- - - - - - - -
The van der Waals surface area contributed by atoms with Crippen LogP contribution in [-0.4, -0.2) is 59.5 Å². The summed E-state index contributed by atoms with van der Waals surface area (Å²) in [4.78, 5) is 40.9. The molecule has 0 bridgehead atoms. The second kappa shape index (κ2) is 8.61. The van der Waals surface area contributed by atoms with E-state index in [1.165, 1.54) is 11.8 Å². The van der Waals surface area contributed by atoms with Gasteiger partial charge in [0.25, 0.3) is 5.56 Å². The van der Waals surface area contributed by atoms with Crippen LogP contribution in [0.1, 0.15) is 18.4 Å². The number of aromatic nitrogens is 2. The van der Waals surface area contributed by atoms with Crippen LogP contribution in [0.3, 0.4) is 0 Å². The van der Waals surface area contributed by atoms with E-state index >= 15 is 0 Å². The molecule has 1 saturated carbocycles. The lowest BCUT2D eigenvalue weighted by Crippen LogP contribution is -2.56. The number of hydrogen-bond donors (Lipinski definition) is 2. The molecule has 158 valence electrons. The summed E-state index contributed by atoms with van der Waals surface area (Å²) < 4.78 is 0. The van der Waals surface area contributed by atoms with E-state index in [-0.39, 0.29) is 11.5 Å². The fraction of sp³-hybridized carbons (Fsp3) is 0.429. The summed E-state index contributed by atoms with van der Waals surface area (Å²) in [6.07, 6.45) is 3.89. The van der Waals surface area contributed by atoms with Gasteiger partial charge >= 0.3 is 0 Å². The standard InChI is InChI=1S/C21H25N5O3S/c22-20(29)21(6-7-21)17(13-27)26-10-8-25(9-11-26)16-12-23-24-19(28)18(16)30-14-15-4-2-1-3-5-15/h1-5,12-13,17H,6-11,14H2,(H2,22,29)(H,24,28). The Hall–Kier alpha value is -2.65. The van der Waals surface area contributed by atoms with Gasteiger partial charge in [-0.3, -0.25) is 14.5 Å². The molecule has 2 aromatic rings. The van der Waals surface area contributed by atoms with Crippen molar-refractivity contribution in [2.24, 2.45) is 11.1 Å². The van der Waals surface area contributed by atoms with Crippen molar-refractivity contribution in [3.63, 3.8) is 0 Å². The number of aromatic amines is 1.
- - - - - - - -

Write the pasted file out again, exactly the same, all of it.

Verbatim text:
The van der Waals surface area contributed by atoms with Crippen LogP contribution in [-0.4, -0.2) is 59.5 Å². The summed E-state index contributed by atoms with van der Waals surface area (Å²) in [4.78, 5) is 40.9. The molecule has 0 bridgehead atoms. The second kappa shape index (κ2) is 8.61. The van der Waals surface area contributed by atoms with E-state index in [1.165, 1.54) is 11.8 Å². The van der Waals surface area contributed by atoms with Gasteiger partial charge in [0.25, 0.3) is 5.56 Å². The van der Waals surface area contributed by atoms with Crippen LogP contribution in [0.1, 0.15) is 18.4 Å². The number of aromatic nitrogens is 2. The van der Waals surface area contributed by atoms with Crippen LogP contribution in [0.3, 0.4) is 0 Å². The van der Waals surface area contributed by atoms with E-state index >= 15 is 0 Å². The molecule has 1 saturated carbocycles. The lowest BCUT2D eigenvalue weighted by Crippen LogP contribution is -2.56. The number of hydrogen-bond donors (Lipinski definition) is 2. The molecule has 158 valence electrons. The summed E-state index contributed by atoms with van der Waals surface area (Å²) < 4.78 is 0. The van der Waals surface area contributed by atoms with E-state index in [-0.39, 0.29) is 11.5 Å². The fraction of sp³-hybridized carbons (Fsp3) is 0.429. The summed E-state index contributed by atoms with van der Waals surface area (Å²) in [6.07, 6.45) is 3.89. The van der Waals surface area contributed by atoms with Gasteiger partial charge >= 0.3 is 0 Å². The standard InChI is InChI=1S/C21H25N5O3S/c22-20(29)21(6-7-21)17(13-27)26-10-8-25(9-11-26)16-12-23-24-19(28)18(16)30-14-15-4-2-1-3-5-15/h1-5,12-13,17H,6-11,14H2,(H2,22,29)(H,24,28). The Hall–Kier alpha value is -2.65. The van der Waals surface area contributed by atoms with Gasteiger partial charge in [-0.3, -0.25) is 14.5 Å². The molecule has 2 aromatic rings. The van der Waals surface area contributed by atoms with Crippen molar-refractivity contribution in [2.24, 2.45) is 11.1 Å². The van der Waals surface area contributed by atoms with Crippen molar-refractivity contribution in [3.63, 3.8) is 0 Å². The number of aromatic amines is 1.